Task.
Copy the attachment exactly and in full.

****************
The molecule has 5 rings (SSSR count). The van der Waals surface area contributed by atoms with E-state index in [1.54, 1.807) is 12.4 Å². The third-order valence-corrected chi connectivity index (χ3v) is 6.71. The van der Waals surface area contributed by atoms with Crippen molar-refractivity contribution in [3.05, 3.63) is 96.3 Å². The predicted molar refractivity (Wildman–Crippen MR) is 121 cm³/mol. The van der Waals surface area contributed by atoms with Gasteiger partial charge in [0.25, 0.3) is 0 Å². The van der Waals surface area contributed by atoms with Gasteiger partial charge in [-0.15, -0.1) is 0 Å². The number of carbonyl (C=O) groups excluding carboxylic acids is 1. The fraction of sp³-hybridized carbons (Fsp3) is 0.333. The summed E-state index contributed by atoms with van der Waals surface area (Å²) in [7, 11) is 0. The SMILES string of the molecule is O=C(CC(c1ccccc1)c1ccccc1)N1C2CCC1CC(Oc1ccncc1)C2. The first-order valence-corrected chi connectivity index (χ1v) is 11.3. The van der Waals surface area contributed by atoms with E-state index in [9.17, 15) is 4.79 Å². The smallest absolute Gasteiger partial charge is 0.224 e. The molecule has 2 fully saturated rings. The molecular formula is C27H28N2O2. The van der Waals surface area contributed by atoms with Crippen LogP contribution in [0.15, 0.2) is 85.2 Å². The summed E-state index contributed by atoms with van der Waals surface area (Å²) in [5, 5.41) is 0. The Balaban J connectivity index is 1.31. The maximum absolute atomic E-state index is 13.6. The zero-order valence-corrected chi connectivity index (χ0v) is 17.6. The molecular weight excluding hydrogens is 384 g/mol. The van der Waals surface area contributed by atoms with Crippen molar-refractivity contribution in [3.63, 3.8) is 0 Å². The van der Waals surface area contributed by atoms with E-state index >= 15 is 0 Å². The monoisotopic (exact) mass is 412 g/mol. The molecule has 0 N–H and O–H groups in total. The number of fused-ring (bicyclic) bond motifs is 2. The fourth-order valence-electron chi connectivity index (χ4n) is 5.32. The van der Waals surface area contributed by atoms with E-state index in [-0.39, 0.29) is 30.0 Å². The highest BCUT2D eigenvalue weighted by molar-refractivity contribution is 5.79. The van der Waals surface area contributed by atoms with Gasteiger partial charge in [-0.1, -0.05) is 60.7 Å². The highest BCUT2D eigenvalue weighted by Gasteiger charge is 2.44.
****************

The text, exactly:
The molecule has 5 rings (SSSR count). The van der Waals surface area contributed by atoms with E-state index in [1.54, 1.807) is 12.4 Å². The third-order valence-corrected chi connectivity index (χ3v) is 6.71. The van der Waals surface area contributed by atoms with Crippen molar-refractivity contribution in [3.05, 3.63) is 96.3 Å². The predicted molar refractivity (Wildman–Crippen MR) is 121 cm³/mol. The van der Waals surface area contributed by atoms with Gasteiger partial charge in [0.25, 0.3) is 0 Å². The van der Waals surface area contributed by atoms with Gasteiger partial charge in [-0.15, -0.1) is 0 Å². The number of carbonyl (C=O) groups excluding carboxylic acids is 1. The fraction of sp³-hybridized carbons (Fsp3) is 0.333. The summed E-state index contributed by atoms with van der Waals surface area (Å²) in [7, 11) is 0. The SMILES string of the molecule is O=C(CC(c1ccccc1)c1ccccc1)N1C2CCC1CC(Oc1ccncc1)C2. The first-order valence-corrected chi connectivity index (χ1v) is 11.3. The van der Waals surface area contributed by atoms with E-state index in [9.17, 15) is 4.79 Å². The smallest absolute Gasteiger partial charge is 0.224 e. The molecule has 2 fully saturated rings. The molecular formula is C27H28N2O2. The van der Waals surface area contributed by atoms with Crippen LogP contribution in [0.15, 0.2) is 85.2 Å². The summed E-state index contributed by atoms with van der Waals surface area (Å²) in [5, 5.41) is 0. The Balaban J connectivity index is 1.31. The maximum absolute atomic E-state index is 13.6. The zero-order valence-corrected chi connectivity index (χ0v) is 17.6. The molecular weight excluding hydrogens is 384 g/mol. The van der Waals surface area contributed by atoms with Crippen molar-refractivity contribution in [3.63, 3.8) is 0 Å². The van der Waals surface area contributed by atoms with E-state index >= 15 is 0 Å². The monoisotopic (exact) mass is 412 g/mol. The molecule has 0 N–H and O–H groups in total. The number of fused-ring (bicyclic) bond motifs is 2. The fourth-order valence-electron chi connectivity index (χ4n) is 5.32. The van der Waals surface area contributed by atoms with E-state index in [-0.39, 0.29) is 30.0 Å². The highest BCUT2D eigenvalue weighted by molar-refractivity contribution is 5.79. The van der Waals surface area contributed by atoms with Gasteiger partial charge in [-0.1, -0.05) is 60.7 Å². The highest BCUT2D eigenvalue weighted by Gasteiger charge is 2.44.